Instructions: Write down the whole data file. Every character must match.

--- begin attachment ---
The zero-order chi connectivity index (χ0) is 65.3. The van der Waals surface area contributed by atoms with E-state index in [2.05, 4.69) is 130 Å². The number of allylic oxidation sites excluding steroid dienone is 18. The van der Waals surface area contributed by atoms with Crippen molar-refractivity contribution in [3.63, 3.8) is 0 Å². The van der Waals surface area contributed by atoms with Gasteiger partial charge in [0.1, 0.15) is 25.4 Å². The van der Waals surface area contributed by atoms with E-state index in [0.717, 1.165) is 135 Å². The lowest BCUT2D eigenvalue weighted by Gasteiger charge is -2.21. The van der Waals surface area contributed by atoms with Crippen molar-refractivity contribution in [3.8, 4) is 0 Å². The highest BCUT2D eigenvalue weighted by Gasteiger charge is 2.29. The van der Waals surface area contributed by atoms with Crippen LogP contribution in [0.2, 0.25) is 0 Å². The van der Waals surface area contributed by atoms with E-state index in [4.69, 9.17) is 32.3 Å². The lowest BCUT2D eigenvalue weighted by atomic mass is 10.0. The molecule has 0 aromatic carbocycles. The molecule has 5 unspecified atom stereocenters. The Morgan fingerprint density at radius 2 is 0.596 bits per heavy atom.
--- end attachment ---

The zero-order chi connectivity index (χ0) is 65.3. The van der Waals surface area contributed by atoms with E-state index in [2.05, 4.69) is 130 Å². The number of allylic oxidation sites excluding steroid dienone is 18. The van der Waals surface area contributed by atoms with Crippen molar-refractivity contribution in [3.63, 3.8) is 0 Å². The van der Waals surface area contributed by atoms with Gasteiger partial charge in [0.1, 0.15) is 25.4 Å². The van der Waals surface area contributed by atoms with E-state index in [0.717, 1.165) is 135 Å². The lowest BCUT2D eigenvalue weighted by Gasteiger charge is -2.21. The van der Waals surface area contributed by atoms with Crippen molar-refractivity contribution in [3.8, 4) is 0 Å². The highest BCUT2D eigenvalue weighted by Gasteiger charge is 2.29. The van der Waals surface area contributed by atoms with Crippen LogP contribution in [0.2, 0.25) is 0 Å². The van der Waals surface area contributed by atoms with E-state index in [4.69, 9.17) is 32.3 Å². The lowest BCUT2D eigenvalue weighted by atomic mass is 10.0. The molecule has 0 aromatic carbocycles. The molecule has 5 unspecified atom stereocenters. The Morgan fingerprint density at radius 2 is 0.596 bits per heavy atom.